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Disclaimer: This information is provided as a service to our visitors and no guarantee is made as to its completeness or correctness. All information should be independently verified with the relevant authorities.
Both the U.S. and Canada have increased their scrutiny of imported birds due to a worldwide increase of avian flu infestations. The import regulations differ slightly for each country.
The United States
Birds imported from Canada to the U.S. are subject to controls and restrictions. Nearly all birds entering the U.S. require a permit from the U.S. Fish and Wildlife Service. Most birds must be quarantined upon arrival for at least 30 days in a USDA-operated facility at the owner's expense. All birds must be accompanied with a health certificate from the national veterinarian of the country of export. The certificate is only good for 30 says prior to the birds arrival affirming that the bird examined has no evidence of communicable disease and is being exported in accordance to the country's laws. All birds are subject to inspection by a veterinarian.
Visitors and returning citizens should be aware that only certain border crossings and ports have veterinarians on staff, and they generally are not present on weekends and holidays. Therefore, bird owners are advised to either pre-schedule the inspection or verify inspection hours prior to crossing the border. Otherwise, you may find yourself with an unplanned overnight stop waiting for the veterinarian's offices to open.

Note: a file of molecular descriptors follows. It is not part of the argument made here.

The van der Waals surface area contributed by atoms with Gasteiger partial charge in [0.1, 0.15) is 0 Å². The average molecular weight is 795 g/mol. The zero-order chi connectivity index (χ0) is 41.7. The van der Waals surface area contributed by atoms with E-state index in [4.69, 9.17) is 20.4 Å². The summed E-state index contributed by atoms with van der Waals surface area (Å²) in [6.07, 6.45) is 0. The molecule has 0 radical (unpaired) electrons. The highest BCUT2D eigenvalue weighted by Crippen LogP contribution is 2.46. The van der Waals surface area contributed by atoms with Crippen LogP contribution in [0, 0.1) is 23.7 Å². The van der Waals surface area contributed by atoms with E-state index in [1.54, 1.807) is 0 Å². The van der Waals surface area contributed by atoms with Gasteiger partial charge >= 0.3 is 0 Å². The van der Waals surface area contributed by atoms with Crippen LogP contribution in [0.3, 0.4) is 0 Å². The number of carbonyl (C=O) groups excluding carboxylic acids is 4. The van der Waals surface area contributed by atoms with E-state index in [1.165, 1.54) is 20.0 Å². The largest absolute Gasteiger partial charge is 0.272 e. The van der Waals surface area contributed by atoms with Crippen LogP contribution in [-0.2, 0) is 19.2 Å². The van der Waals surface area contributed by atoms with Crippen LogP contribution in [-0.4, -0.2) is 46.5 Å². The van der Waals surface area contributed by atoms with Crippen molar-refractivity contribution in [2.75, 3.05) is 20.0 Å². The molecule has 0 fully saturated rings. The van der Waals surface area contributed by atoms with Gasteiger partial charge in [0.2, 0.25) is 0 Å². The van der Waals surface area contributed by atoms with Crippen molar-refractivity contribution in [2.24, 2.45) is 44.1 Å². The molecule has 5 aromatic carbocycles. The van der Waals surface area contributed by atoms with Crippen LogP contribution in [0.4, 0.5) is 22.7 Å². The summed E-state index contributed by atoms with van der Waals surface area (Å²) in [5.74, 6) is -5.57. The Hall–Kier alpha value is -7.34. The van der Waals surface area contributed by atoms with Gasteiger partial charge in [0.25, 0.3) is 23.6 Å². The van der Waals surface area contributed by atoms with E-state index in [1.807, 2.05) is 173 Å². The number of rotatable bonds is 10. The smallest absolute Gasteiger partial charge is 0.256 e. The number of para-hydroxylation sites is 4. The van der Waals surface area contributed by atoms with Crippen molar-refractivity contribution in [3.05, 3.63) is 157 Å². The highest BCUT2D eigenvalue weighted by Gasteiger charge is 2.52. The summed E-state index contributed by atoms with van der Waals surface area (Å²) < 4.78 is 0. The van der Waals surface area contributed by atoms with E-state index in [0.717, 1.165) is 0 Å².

The Canadian Food Inspection Agency (CFIA) established the requirements for all animals, including domestic pets and animal products entering Canada.
Canada treats parrots and song birds differently from other forms of wild and domesticated fowl. In general however, the bird must be free of communicable disease in order to enter the country.
Parrots and song birds may be imported if the animal is accompanying the owner or is in possession of an immediate family member at the time of entry. The owner must make a formal declaration that: the bird is a) a pet and not for resale, b) has not been in contact with other birds, c) has been in the owner's possession for at least 90 days preceding the date of entry.
Official certification from the United States Department of Agriculture (USDA) is required for all live pet birds. The certification must verify that the bird is free of communicable diseases, especially various strains of avian flues and salmonella.
Until further notice, all pet birds, feathers and raw bird food from Oregon and Washington states are prohibited from entering Canada as of January 5, 2015.
U.S. Customs & Border Protection (CBP) telephone numbers for customer service:
Also see telephone numbers listed under "Ports of Entry". For additional information, please visit either of the following web sites:
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